Error message: ide2: unexpected interrupt, 0xd0, countXXX

Hi,

 I am new to linux and have installed debian 2.4.... with option bf24 because "normal" or "compact" stopped during boot. Using a ASUS motherboard with a 120GB SATA harddisks.
During installation and later during any session I get "bombed" with the following message: (appears every couple of seconds)

ide2: unexpected interrupt, 0xd0, countXXX
(XXX is a counter)


How can I solve this issue? What is the problem.
Please note that I am completely new to linux, trying to learn it (but it's very difficult with this message!)

Thanks.
ddoviAsked:
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gtkfreakConnect With a Mentor Commented:
Upgrade to kernel 2.6.5. This should solve any SATA problems.
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Karl Heinz KremerCommented:
Do you have one or two hard disks? The message is about the second hard disk, but from your problem description, it sounds like you only have one disk. Is this correct?
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ddoviAuthor Commented:
I have one physical disk, partitioned as follows:
1 NTFS partition (Running Windows 2003 Server and holding the MBR i.e. managing the boot)
Another NTFS Partition
One Linux Partition (82) running the debian
One Linux SWAP Partition (83)
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ahoffmannCommented:
most likeley this is a hardware problem: controller or disk
AFAIK there is no other way to test than replacing them
don't know your motherboard, but probably your can first switch to another SATA port
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Karl Heinz KremerCommented:
Set your SATA disk  to P-ATA in your BIOS, or upgrade to a later kernel. Which kernel version are you running?
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ddoviAuthor Commented:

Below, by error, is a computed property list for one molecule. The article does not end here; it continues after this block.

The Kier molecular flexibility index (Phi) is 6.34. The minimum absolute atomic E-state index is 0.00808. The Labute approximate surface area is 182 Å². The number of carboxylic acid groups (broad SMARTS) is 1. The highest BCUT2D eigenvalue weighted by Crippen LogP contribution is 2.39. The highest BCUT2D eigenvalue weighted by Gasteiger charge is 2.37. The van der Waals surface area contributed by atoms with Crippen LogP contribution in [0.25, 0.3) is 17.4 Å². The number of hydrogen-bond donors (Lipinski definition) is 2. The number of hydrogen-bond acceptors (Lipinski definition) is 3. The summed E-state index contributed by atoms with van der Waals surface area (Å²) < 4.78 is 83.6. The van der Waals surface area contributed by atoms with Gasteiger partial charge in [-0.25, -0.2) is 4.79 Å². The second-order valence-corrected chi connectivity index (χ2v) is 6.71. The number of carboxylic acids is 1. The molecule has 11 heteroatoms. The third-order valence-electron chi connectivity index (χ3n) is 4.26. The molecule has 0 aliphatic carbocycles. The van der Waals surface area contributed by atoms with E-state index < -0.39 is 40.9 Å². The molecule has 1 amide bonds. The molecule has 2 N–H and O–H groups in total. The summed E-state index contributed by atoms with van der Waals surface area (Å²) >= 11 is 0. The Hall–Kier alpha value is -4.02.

I'm currently using kernel 2.4.18.
Can I upgrade just the kernel or does it have to be the entire distribution?
(if it's the entire dist., is there one you would recommend that contains kernel 2.6.5?)

Thanks
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ddoviAuthor Commented:
khkremer - I can't seem to set the SATA HD to PATA, I guess because it's SATA...
(I tried all BIOS disk related options, none of which seemed to help)
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Karl Heinz KremerConnect With a Mentor Commented:

You probably can update the kernel and the packages that need to be updated for a newer kernel (e.g. hotplug, modules, and probably a bunch more). The problem with this is that you need some instructions that tell you what exactly to upgrade. I would recommend that you install a distribution that comes with a newer kernel. I'm running SuSE 9.1 Professional and can only recommend it. It's very easy to install, and has probably the best package selection. You can download a 1-CD version of SuSE's Personal edition from here: http://www.suse.com/us/private/download/ftp/personal_iso_int.html

Other distributions that come with a 2.6.x kernel are Mandrake 10 (http://www.mandrake.com) and Fedora Core 2 (http://fedora.redhat.com).
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